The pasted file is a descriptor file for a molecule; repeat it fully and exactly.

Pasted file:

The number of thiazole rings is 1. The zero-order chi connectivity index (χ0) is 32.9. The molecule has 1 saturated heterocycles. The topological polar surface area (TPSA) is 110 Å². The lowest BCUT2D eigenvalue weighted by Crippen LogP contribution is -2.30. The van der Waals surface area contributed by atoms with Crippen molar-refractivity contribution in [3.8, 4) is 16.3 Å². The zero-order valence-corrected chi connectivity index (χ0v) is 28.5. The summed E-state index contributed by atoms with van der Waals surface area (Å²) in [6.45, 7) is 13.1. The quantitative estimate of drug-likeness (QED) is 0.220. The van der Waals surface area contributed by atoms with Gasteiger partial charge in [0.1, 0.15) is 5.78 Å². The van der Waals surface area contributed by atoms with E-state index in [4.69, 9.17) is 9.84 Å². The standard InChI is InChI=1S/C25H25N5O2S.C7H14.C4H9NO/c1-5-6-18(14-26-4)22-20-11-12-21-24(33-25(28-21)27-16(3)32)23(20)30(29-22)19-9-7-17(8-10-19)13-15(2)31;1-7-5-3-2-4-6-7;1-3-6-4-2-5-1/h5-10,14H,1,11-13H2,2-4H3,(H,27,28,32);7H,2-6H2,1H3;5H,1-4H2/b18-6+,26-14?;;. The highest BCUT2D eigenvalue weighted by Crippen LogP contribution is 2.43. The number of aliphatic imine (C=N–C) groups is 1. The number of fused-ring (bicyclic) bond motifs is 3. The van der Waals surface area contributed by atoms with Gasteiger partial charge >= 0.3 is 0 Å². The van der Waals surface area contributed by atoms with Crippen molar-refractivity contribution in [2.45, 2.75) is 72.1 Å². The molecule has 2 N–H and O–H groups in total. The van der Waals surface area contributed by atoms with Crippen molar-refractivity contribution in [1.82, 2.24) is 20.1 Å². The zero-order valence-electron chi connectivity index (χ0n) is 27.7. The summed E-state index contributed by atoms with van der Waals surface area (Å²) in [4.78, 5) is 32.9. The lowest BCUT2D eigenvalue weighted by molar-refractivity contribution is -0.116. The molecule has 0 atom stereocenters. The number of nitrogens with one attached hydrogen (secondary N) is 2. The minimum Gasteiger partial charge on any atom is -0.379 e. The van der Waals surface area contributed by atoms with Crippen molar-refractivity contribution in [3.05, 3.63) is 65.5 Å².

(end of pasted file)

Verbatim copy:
The number of thiazole rings is 1. The zero-order chi connectivity index (χ0) is 32.9. The molecule has 1 saturated heterocycles. The topological polar surface area (TPSA) is 110 Å². The lowest BCUT2D eigenvalue weighted by Crippen LogP contribution is -2.30. The van der Waals surface area contributed by atoms with Crippen molar-refractivity contribution in [3.8, 4) is 16.3 Å². The zero-order valence-corrected chi connectivity index (χ0v) is 28.5. The summed E-state index contributed by atoms with van der Waals surface area (Å²) in [6.45, 7) is 13.1. The quantitative estimate of drug-likeness (QED) is 0.220. The van der Waals surface area contributed by atoms with Gasteiger partial charge in [0.1, 0.15) is 5.78 Å². The van der Waals surface area contributed by atoms with E-state index in [4.69, 9.17) is 9.84 Å². The standard InChI is InChI=1S/C25H25N5O2S.C7H14.C4H9NO/c1-5-6-18(14-26-4)22-20-11-12-21-24(33-25(28-21)27-16(3)32)23(20)30(29-22)19-9-7-17(8-10-19)13-15(2)31;1-7-5-3-2-4-6-7;1-3-6-4-2-5-1/h5-10,14H,1,11-13H2,2-4H3,(H,27,28,32);7H,2-6H2,1H3;5H,1-4H2/b18-6+,26-14?;;. The highest BCUT2D eigenvalue weighted by Crippen LogP contribution is 2.43. The number of aliphatic imine (C=N–C) groups is 1. The number of fused-ring (bicyclic) bond motifs is 3. The van der Waals surface area contributed by atoms with Gasteiger partial charge >= 0.3 is 0 Å². The van der Waals surface area contributed by atoms with Crippen molar-refractivity contribution in [2.45, 2.75) is 72.1 Å². The molecule has 2 N–H and O–H groups in total. The van der Waals surface area contributed by atoms with Crippen molar-refractivity contribution in [1.82, 2.24) is 20.1 Å². The zero-order valence-electron chi connectivity index (χ0n) is 27.7. The summed E-state index contributed by atoms with van der Waals surface area (Å²) in [4.78, 5) is 32.9. The lowest BCUT2D eigenvalue weighted by molar-refractivity contribution is -0.116. The molecule has 0 atom stereocenters. The number of nitrogens with one attached hydrogen (secondary N) is 2. The minimum Gasteiger partial charge on any atom is -0.379 e. The van der Waals surface area contributed by atoms with Crippen molar-refractivity contribution in [3.05, 3.63) is 65.5 Å².